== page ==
A Road with Many Turns – Why there are no Americans in F1 – Part II

May 22, 2013 at 8:45 pm
Al Jr. Tests the Williams

Al Jr. Tests the Williams

If you can’t beat them, get them and embarrass them

In the early 1990’s the world had two top open wheel series to pick from. In the old world, F1 was the grand stage and the new world had the ever growing CART; with full grids, star drivers, competitive racing and expansion into Australia, a place that was once the domain of F1.

One thing that Bernie Ecclestone doesn’t like, is something that could fight F1 in being the premier motor racing category. When the World Sportscar Championship threatened F1, Bernie got the rules changed so that the cars had F1 powerplants which increased costs and gave him a chance to say to manufacturers “Hey, you’re wasting your money in sportscars, come to F1, you’ll get a bigger bang for your buck. And what do you know, you already have an engine”. While the World Sportscar Championship was under the thumb of the FIA, CART wasn’t.

The threat became greater when Nigel Mansell, F1’s reigning world champion after a fallout with Williams over a new contract decided to retire from F1 and drive for Newman Hass in CART for the 1993 season. The international interest in the series exploded with the ever polarizing Mansell winning the CART championship in his red number 5 Lola-Ford.

In December of 1992, Ayrton Senna, one of greatest driver’s of all time was distraught over the state of F1. He was upset that a driver of his great talent could not beat a driver of much lesser talent in the gizmo laden Williams. His offer to drive for Williams for “free” in 1993 was rejected as Alan Prost had a clause in his contract not allowing for Senna to be his teammate for the 1993 season; leaving his only option to be back at McLaren which would be using a customer Ford engine for the ’93 season (note: Senna drove for McLaren on a race by race contract in 1993 with his rumored salary per race being over one million dollars).

Senna was then invited by his great friend, CART star and two time world championship Emerson Fittipaldi to test his Penske. Senna accepted the invitation which was made easier as he was in reality a free agent and two of his biggest sponsors (Marlboro and Hugo Boss) were also Penske sponsors. Senna drove the Penske at Firebird and enjoyed the experience. He refereed to the Penske as being a human car, a car that relied on the skill of the driver and not a computer.

It was then decided the best way to destroy CART was to steal it’s best drivers. In 1992, Al Unser Jr and Michael Andretti, two¬†second ¬†generation drivers and CART’s two biggest stars attempted to cross the Atlantic and try their hands at F1.

1992 was the year of Al Jr. He had won the Indy 500 and was arguably the best road racer in America. Unser had a seat fitting with Bennetton but rejected their offer because it was half of what he was making in CART. Little Al also tested the Williams in Portugal and was quicker then Riccardo Patrese and then test driver Damon Hill (who would get the seat for 1993). After the test Junior went to the Williams factory to make a deal to race the car in 1993 but was rudely turned down by team principle Frank Williams and Technical Director Patrick Head. Unser would stay in CART and go onto win the championship and the Indy 500 for Roger Penske in 1994.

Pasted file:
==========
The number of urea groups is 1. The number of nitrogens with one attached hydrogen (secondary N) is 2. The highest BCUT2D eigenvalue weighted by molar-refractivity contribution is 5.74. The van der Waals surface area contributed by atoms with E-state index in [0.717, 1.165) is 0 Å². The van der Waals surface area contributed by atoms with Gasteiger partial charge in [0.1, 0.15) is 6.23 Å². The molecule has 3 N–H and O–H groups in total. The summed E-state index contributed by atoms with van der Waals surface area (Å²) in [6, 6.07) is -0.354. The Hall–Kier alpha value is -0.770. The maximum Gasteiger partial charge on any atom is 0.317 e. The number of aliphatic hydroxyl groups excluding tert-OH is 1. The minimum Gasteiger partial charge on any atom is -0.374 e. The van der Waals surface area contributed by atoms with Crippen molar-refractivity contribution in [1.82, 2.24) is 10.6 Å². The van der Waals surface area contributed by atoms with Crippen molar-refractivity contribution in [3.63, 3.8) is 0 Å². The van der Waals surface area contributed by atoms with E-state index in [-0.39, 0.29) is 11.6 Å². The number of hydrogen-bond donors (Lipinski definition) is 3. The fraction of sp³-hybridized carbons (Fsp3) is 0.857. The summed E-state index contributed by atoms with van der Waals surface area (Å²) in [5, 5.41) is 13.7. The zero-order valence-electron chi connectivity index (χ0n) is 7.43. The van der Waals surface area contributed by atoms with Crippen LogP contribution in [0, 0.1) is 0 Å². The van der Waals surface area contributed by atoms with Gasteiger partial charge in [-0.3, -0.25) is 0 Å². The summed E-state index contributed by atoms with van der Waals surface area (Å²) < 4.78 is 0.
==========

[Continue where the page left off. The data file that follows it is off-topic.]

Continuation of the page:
Andretti signed for McLaren in late 1992 for the 1993 season. At this point, McLaren were no longer the dominant team in F1. Their engine supplier Honda, had pulled out of F1 leaving them customer Ford’s and they fell behind in the technology race to Williams. McLaren had also signed Mika Hakkinen in case Senna decided he didn’t want to race. A few other factors went against Andretti in that he decided not to live in Europe and instead flew to races and testing. Also, testing rules had changed for 1993 leaving Andretti not enough time to gain experience at the F1 tracks and the gizmo laden cars which were the opposite of his CART Lola’s.

The 1993 season started off as a disaster for Andretti as he completed only three laps in three races. His results improved but was then sacked after the Grand Prix of Italy in Monza. He went back to CART for 1994, driving for Chip Ganassi and winning the first race of the season beating Nigel Mansell.

Andretti later said that he was put in a position to fail at McLaren and in F1. Andretti claims the car was sabotaged by McLaren staff and that Bernie and McLaren Principle Ron Dennis conspired to the make the season a disaster. Andretti later commented that the F1 paddock viewed CART as a threat and the best way to make them look bad was to have a CART star fail in F1.

In 1994 there were no Americans in F1, in 1995 Elton Julian, an American who came though the European racing ladder and had tested several times for the Larrousse team in 1994 was a candidate for a race seat. Sadly the Larrousse closed its doors due to financial issues right before the start of the 1995 season.

As the decade reached it’s halfway point the last thing American road racers were thinking about was going to F1.

Part 3 – A return to America and mysterious lack of Speed